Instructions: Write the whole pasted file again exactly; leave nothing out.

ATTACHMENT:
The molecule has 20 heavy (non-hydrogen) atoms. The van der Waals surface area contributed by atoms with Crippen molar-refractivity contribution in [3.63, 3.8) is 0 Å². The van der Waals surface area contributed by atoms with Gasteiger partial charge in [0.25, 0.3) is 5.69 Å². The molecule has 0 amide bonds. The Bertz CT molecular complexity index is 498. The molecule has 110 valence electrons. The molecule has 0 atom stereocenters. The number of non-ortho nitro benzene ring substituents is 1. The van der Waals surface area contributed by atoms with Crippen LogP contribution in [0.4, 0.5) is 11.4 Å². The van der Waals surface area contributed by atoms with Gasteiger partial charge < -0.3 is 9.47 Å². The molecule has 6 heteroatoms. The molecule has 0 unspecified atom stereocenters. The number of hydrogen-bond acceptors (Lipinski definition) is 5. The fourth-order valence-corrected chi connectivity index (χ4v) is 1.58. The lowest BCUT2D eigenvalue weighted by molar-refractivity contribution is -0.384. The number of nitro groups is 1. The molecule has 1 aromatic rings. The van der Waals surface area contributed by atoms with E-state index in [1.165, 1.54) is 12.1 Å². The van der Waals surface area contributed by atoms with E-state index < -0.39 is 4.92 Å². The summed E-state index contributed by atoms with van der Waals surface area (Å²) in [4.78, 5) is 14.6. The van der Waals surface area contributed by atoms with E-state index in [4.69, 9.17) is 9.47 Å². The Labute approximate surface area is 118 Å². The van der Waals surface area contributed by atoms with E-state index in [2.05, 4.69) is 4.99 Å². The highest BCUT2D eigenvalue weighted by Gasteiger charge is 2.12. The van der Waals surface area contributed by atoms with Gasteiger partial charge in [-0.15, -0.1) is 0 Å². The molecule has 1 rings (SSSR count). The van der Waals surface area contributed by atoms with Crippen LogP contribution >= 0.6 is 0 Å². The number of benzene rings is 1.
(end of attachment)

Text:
The molecule has 20 heavy (non-hydrogen) atoms. The van der Waals surface area contributed by atoms with Crippen molar-refractivity contribution in [3.63, 3.8) is 0 Å². The van der Waals surface area contributed by atoms with Gasteiger partial charge in [0.25, 0.3) is 5.69 Å². The molecule has 0 amide bonds. The Bertz CT molecular complexity index is 498. The molecule has 110 valence electrons. The molecule has 0 atom stereocenters. The number of non-ortho nitro benzene ring substituents is 1. The van der Waals surface area contributed by atoms with Crippen LogP contribution in [0.4, 0.5) is 11.4 Å². The van der Waals surface area contributed by atoms with Gasteiger partial charge < -0.3 is 9.47 Å². The molecule has 6 heteroatoms. The molecule has 0 unspecified atom stereocenters. The number of hydrogen-bond acceptors (Lipinski definition) is 5. The fourth-order valence-corrected chi connectivity index (χ4v) is 1.58. The lowest BCUT2D eigenvalue weighted by molar-refractivity contribution is -0.384. The number of nitro groups is 1. The molecule has 1 aromatic rings. The van der Waals surface area contributed by atoms with E-state index in [1.165, 1.54) is 12.1 Å². The van der Waals surface area contributed by atoms with E-state index < -0.39 is 4.92 Å². The summed E-state index contributed by atoms with van der Waals surface area (Å²) in [4.78, 5) is 14.6. The van der Waals surface area contributed by atoms with E-state index in [4.69, 9.17) is 9.47 Å². The Labute approximate surface area is 118 Å². The van der Waals surface area contributed by atoms with E-state index in [2.05, 4.69) is 4.99 Å². The highest BCUT2D eigenvalue weighted by Gasteiger charge is 2.12. The van der Waals surface area contributed by atoms with Gasteiger partial charge in [-0.15, -0.1) is 0 Å². The molecule has 1 rings (SSSR count). The van der Waals surface area contributed by atoms with Crippen LogP contribution >= 0.6 is 0 Å². The number of benzene rings is 1.